Clos Badon Thunevin

Jean-Luc Thunevin, godfather to the garagiste movement that swept across St Emilion during the 1990s, surely needs no introduction. Today it feels like he is part of the St Emilion establishment, and so it is easy to forget that he started out as an outsider, with little to his name other than enthusiasm and vision. He had a small parcel of vines in the Vallon de Fongaban, on limestone, and another down on the sandy soils of St-Sulpice-de-Faleyrens. With no facilities and pretty much no cash, he borrowed a chai (or a garage if you believe the legends), green-harvested hard to reduce yields, hand-picked and hand-destemmed, and vinified his first vintage, putting the wine through malolactic fermentation and élevage in the same barrel, to simplify the process and save money.

Not only were the wines a hit, but Jean-Luc Thunevin had inadvertently fathered a completely new style of wine. Rich, dark, concentrated and textured, the product of ultra-low yields, with ambitious extraction of colour and structure, before long these ‘garage wines’ (as they were soon christened) were seeing out élevage in 200% new oak which, for those new to the concept, was beginning the aging in new oak barrels, then racking the wine into another set of new oak barrels halfway through. The wines were blessed with high scores, and high prices naturally followed. Today Jean-Luc points to others that preceded him with low-volume cuvées in a similar style, figures such as Jacques Thienpont at Le Pin and François Mitjavile at Château Tertre-Roteboeuf, but I wouldn’t go along with this; first, these wines are not made using the same extreme methods, and second they were made either by vignerons from established families, or from well-established crus.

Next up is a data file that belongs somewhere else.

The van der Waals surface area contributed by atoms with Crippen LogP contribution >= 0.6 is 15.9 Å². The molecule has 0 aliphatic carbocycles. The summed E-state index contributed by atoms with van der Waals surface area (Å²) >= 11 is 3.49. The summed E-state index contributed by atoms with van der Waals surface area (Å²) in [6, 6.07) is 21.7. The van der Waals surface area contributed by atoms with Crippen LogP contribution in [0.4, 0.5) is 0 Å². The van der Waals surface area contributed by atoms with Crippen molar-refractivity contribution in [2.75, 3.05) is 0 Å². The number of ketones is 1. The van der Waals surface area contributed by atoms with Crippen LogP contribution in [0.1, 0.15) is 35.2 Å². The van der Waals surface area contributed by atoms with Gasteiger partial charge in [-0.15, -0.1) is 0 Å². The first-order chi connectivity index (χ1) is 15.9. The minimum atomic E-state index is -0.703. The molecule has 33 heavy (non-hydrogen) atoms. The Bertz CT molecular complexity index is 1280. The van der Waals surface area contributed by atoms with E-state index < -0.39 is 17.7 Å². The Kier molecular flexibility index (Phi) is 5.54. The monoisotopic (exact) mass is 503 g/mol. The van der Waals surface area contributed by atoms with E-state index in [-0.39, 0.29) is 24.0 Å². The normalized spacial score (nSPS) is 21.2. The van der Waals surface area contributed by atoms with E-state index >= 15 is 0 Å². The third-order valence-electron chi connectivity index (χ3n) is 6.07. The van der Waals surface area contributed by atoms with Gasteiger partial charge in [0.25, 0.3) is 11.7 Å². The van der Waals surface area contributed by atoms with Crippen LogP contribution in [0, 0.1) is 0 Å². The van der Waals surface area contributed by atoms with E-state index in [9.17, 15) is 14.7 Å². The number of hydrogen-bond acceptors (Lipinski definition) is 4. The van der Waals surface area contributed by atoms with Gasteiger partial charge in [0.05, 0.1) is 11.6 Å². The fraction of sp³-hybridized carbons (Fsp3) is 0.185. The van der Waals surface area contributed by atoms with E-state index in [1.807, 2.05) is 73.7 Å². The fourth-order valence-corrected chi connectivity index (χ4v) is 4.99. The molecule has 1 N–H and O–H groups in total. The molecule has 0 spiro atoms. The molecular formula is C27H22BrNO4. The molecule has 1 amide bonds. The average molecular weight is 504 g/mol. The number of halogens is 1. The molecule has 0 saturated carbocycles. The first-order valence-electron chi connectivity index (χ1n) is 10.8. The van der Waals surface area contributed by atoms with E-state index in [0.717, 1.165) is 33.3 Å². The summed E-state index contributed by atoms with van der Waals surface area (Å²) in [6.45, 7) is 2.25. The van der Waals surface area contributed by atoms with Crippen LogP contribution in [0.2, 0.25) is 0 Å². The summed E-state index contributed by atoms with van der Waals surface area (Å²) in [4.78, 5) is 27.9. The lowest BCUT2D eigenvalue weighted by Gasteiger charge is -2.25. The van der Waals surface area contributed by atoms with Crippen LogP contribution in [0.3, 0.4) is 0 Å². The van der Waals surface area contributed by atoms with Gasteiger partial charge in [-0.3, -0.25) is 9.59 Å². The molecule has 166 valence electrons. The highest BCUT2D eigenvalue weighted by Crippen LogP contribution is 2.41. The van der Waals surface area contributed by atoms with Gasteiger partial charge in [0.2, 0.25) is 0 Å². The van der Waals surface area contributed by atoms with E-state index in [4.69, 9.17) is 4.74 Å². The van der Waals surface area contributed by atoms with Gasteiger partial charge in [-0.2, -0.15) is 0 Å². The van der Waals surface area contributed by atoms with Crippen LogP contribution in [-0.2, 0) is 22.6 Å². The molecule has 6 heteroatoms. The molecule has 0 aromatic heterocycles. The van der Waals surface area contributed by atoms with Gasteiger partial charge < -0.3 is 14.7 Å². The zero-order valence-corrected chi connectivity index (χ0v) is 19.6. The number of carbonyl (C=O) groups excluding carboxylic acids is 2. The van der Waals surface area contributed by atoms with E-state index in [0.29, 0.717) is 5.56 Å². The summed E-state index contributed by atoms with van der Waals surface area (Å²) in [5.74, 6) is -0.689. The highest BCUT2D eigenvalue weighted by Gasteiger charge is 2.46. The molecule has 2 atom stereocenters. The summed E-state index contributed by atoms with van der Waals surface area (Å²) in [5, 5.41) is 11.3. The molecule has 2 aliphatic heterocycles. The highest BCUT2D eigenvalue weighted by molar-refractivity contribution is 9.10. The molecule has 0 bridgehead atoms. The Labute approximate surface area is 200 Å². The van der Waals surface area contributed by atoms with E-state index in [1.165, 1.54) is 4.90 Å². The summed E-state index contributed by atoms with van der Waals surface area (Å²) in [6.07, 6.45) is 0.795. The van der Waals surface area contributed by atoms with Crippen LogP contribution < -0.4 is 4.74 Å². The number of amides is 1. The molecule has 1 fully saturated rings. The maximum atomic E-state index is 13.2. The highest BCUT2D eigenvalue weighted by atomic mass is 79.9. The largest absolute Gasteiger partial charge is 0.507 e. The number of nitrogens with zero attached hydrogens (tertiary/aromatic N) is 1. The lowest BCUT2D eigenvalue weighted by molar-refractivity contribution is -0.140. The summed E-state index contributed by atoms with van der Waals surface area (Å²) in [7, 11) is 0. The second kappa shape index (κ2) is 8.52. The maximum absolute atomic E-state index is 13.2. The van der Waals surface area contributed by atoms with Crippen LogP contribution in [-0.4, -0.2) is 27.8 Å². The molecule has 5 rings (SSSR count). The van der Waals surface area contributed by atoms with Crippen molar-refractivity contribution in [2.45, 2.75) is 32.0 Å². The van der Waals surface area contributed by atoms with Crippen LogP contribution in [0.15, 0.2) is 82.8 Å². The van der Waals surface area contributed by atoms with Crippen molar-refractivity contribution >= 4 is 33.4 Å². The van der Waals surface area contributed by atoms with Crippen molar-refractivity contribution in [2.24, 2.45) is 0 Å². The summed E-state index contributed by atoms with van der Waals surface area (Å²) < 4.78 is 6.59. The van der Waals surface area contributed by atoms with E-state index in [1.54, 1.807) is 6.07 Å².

Clos Badon Thunevin

Today Jean-Luc Thunevin (pictured above) and his wife Murielle Andraud head up a small viticultural empire, the flagship cuvée still Château Valandraud of course, the price of which now befits its reputation, its classification, and its track record, based on more than two decades of high scores and high demand. There are within this empire, however, other vineyards and other options. Acquired by Jean-Luc Thunevin in 1998, Clos Badon Thunevin provides us with one of the more notable cuvées.

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